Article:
I am a 25+ year experienced Electrical Engineer (specializing in Control, automation and power distribution systems) and I'd never waste my money on anything like a "surge protector". I've never had one on anything I own (Camper, household or industrial) and never had anything damaged by a surge. The only benefit they provide is telling you when your pedestal is wired incorrectly and a cheap, $20 tester will do that.

Lets look at what these things are supposed to do for you: (taken directly from a popular brands website)



The first two are easily tested by that $20 tester. Surge failure indicator? OK we'll put that one aside for a moment. Thermally protected. You are already protected by the fuse or breaker in the pedestal. The rest are just fluff.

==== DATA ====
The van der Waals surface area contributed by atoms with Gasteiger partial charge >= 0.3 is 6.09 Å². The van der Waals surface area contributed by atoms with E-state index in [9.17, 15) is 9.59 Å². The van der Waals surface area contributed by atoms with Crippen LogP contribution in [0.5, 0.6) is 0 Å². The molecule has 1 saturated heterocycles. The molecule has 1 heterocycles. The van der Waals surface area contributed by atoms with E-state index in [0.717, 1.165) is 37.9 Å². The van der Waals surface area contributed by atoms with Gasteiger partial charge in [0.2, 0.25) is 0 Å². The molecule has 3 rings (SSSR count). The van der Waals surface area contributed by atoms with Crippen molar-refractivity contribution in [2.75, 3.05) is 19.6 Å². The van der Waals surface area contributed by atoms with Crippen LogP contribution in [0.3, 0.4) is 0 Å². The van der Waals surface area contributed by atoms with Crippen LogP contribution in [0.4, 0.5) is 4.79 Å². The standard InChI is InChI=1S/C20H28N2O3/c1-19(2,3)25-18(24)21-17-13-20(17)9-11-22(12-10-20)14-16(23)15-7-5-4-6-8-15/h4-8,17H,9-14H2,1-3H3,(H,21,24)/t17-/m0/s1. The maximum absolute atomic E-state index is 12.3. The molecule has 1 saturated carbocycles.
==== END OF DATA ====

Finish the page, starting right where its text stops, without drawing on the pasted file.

So what is a surge? Honestly I have no idea. I have never seen one in my life (and I got about $40k worth of monitoring equipment on my incoming lines at work). I have only rarely seen a voltage dip and those are usually not that long lasting and occur if a line breaks (like a car hits a pole and the line breaks and arcs across the air gap till the substation trips). I imagine that a substandard or poorly designed electrical system in a campground could possibly have a voltage problem, but I don't see how these things can correct that. They can't make up the low voltage.

Power companies work awfully hard to keep the mains within tolerance. ANSI C84.1-2016 standard allows up to +105% and -90% for class A Utilization and +105.8 and -86.67% on Class B Utilization. (B has a rated short-time withstand current, A does not). That means you can have down to 108 volts (RMS) on a nominal 120 outlet and still be in tolerance on a Class A system. A few voltage-sensative things might be impacted. Like an old CRT TV would have the picture shrink a bit and your microwave might hum differently, but it won't hurt anything. But all modern electronics use switching power supplies to make DC (usually far under 120volt) that actually powers the devices, and they are pretty tolerant to low voltage.